According to Conze, Schayer's approach and results are "merely a tentative hypothesis". Conze notes that it is also possible that these ideas later entered Buddhism, as a concession to "popular demand, just as the lower goal of birth in heaven (svarga) was admitted side by side with Nirvana." According to Conze, the real issue is:

Did Buddhism originate among an elite of intellectuals, of philosophical ascetics, and then become a popular religion only at the time of Asoka? Or was it, even from the earliest times onwards, a popular religion based on the cult of the Bhagavan, of the Lord Buddha? And if so, was this religious side a part of its very essence, or just as propagandistic concession to laymen?


* Atthakavagga and Parayanavagga * Buddhist Paths to liberation * Basic Points Unifying the Theravāda and the Mahāyāna * Buddhist councils * History of Buddhism * Outline of Buddhism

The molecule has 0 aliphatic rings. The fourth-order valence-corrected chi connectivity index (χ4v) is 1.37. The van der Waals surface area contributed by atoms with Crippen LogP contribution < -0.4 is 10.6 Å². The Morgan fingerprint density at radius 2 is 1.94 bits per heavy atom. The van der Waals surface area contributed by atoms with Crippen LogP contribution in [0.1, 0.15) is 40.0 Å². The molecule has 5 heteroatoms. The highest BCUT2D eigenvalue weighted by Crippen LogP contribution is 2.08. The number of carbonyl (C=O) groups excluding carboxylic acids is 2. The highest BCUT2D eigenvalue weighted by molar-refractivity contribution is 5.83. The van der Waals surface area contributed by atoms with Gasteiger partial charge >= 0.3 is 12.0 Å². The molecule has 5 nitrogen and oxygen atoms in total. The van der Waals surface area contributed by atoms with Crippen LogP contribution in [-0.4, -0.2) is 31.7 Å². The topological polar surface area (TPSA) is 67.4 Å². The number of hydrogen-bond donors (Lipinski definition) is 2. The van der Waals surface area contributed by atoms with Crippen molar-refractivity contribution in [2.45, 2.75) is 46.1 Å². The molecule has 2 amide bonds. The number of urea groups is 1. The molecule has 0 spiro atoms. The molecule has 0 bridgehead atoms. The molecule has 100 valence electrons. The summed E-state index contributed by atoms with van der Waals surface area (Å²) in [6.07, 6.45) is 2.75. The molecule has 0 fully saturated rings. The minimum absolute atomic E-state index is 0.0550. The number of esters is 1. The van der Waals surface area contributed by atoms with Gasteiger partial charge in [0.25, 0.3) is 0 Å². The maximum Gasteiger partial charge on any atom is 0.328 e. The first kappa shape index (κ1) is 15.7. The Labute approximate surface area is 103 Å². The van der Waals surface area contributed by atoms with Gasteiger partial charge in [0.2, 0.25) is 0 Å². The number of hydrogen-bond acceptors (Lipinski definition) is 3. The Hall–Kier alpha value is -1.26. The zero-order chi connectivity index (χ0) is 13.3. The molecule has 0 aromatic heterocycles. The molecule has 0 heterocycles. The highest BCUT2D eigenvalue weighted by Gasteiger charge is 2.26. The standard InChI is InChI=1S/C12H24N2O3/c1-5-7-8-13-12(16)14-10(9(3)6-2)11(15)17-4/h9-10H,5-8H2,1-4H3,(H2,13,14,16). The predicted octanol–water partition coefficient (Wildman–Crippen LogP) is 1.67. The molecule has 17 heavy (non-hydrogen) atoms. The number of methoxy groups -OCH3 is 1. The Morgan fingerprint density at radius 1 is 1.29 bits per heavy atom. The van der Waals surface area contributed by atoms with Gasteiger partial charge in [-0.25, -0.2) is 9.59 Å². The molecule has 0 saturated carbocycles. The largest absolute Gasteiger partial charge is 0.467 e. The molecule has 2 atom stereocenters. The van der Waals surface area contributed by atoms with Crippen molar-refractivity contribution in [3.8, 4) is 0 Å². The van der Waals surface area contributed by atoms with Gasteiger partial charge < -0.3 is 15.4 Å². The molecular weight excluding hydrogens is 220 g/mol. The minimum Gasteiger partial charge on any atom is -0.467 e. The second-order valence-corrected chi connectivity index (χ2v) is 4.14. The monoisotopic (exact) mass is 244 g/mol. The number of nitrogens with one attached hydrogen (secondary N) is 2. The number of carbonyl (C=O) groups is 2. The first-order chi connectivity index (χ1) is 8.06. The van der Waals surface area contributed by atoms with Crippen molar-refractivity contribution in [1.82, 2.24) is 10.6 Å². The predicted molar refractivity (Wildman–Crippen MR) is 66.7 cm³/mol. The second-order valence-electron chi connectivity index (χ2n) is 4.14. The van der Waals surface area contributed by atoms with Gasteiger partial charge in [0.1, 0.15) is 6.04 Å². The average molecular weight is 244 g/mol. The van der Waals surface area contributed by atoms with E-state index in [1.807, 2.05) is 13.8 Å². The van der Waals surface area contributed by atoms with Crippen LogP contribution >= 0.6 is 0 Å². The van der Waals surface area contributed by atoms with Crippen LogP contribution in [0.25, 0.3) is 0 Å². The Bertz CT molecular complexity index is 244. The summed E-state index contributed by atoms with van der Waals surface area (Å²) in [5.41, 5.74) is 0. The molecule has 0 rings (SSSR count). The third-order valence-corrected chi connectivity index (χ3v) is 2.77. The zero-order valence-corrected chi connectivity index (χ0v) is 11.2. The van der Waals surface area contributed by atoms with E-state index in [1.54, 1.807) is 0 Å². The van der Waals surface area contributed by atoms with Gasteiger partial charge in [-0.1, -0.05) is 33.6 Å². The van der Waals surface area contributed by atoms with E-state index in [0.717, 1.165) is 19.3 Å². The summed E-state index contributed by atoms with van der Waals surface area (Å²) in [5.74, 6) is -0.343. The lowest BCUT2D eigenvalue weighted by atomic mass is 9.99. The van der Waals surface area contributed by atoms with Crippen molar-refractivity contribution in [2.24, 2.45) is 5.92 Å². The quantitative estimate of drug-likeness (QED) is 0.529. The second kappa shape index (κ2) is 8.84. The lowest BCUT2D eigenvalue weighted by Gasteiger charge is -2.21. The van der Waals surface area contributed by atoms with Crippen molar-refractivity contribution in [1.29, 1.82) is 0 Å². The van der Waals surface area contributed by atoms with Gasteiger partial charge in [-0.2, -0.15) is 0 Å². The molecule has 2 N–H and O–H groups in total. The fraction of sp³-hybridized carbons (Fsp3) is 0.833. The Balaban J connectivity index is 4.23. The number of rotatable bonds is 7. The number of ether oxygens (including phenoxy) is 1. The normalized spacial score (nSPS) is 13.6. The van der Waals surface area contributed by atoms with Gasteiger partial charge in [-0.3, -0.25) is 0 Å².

* ^ _A_ _B_ A.K Warder: "...a reconstruction of the original Buddhism presupposed by the traditions of the different schools known to us." * ^ This kernel of doctrine is presumably common Buddhism of the period "before the schisms of the fourth and third centuries BC. It may be substantially the Buddhism of the Buddha himself." * ^ See also Atthakavagga and Parayanavagga#Interpretation as heterodox * ^ Collin Cox: "Virtually all later sources agree that the first schism within the early Buddhist community occurred with the separation of the Mahasamghika school, or "those of the great community," from the remaining monks referred to as Sthaviras, or the "elders."". * ^ See also Atthakavagga and Parayanavagga * ^ Flood moksa/nirvana - the goal of human existence." * ^ Well-known proponents of the first position are A.K. Warder and Richard Gombrich . * ^ A proponent of the second position is Ronald Davidson. * ^ Well-known proponent of the third position are J.W. de Jong, Johannes Bronkhorst and Donald Lopez. * ^ Warder: "When we examine the Tripitakas of the eighteen schools, so far as they are extant, we find an agreement which is substantial, though not complete. Even the most conservative of the early schools seem to have added new texts to their collections. However, there _is_ a central body of sutras (dialogues), in four groups, which is so similar in all known versions that we must accept these as so many recensions of the same original texts. These make up the greater part of the Sutra Pitaka." * ^ Most of these non-Indian texts are only available in a Chinese translation, with the exception of some individual scriptures found in Nepal, which are composed in Sanskrit . The Gandhāran Buddhist Texts were recovered from Afghanistan . The central body of sutras in these texts is so similar that they are considered to be different recensions of the same text. * ^ The Digha Nikaya , Majjhima Nikaya , Samyutta Nikaya and Anguttara Nikaya * ^ Nakamura: "It has been made clear that some poem (Gāthā) portions and some phrases represent earlier layers Based upon these portions of the scriptures we can construe aspects of original Buddhism Buddhism as appears in earlier portions of the scriptures is fairly different from what is explained by many scholars as earlier Buddhism or primitive Buddhism. * ^ See Louis de La Vallée Poussin, _Musial and Narad_. Translated from the French by Gelongma Migme Chödrön and Gelong Lodrö Sangpo. * ^ In his often-cited article _On some Aspects of Descriptions or Theories of 'Liberating Insight' and 'Enlightenment' in Early Buddhism_ * ^ Sammyuta Nikaya 56:11 * ^ "Mara" is deeply rooted in Indo-European mythology. See also Mare (folklore) * ^ According to Bronkhorst, the Buddha's approach was a psychological one . He explains the incorporation of "inactivity asceticism" as effected by followers of the Buddha who misunderstood the Buddha's understanding of _karma_. Bronkhorst himself asks the question where this different view of _karma_ came from, and speculates that the Buddha may have inherited it from his parents, or "modified his views in this respect in the light of the experiences that led to, or constituted, his liberation." * ^ Wynne: "Thus the expression _sato sampajāno_ in the third _jhāna_ must denote a state of awareness different from the meditative absorption of the second _jhāna_ (_cetaso ekodibhāva_). It suggests that the subject is doing something different from remaining in a meditative state, i.e., that he has come out of his absorption and is now once again aware of objects. The same is true of the word _upek(k)hā_: it does not denote an abstract 'equanimity', it means to be aware of something and indifferent to it The third and fourth _jhāna-s_, as it seems to me, describe the process of directing states of meditative absorption towards the mindful awareness of objects. * ^ According to Gombrich, "the later tradition has falsified the jhana by classifying them as the quintessence of the concentrated, calming kind of meditation, ignoring the other - and indeed higher - element. * ^ Majjhima Nikaya 26 * ^ Anguttara Nikaya II.45 (PTS) * ^ Samyutta Nikaya III.140-142 (PTS) * ^ Bronkhorst: "(Frauwallner 1953: 217-53; Schmithausen 1969: 160-61; Bhattacharya, 1973)." See also Bronkhorst (2009), _Buddhist Teaching in India_, p.22 ff.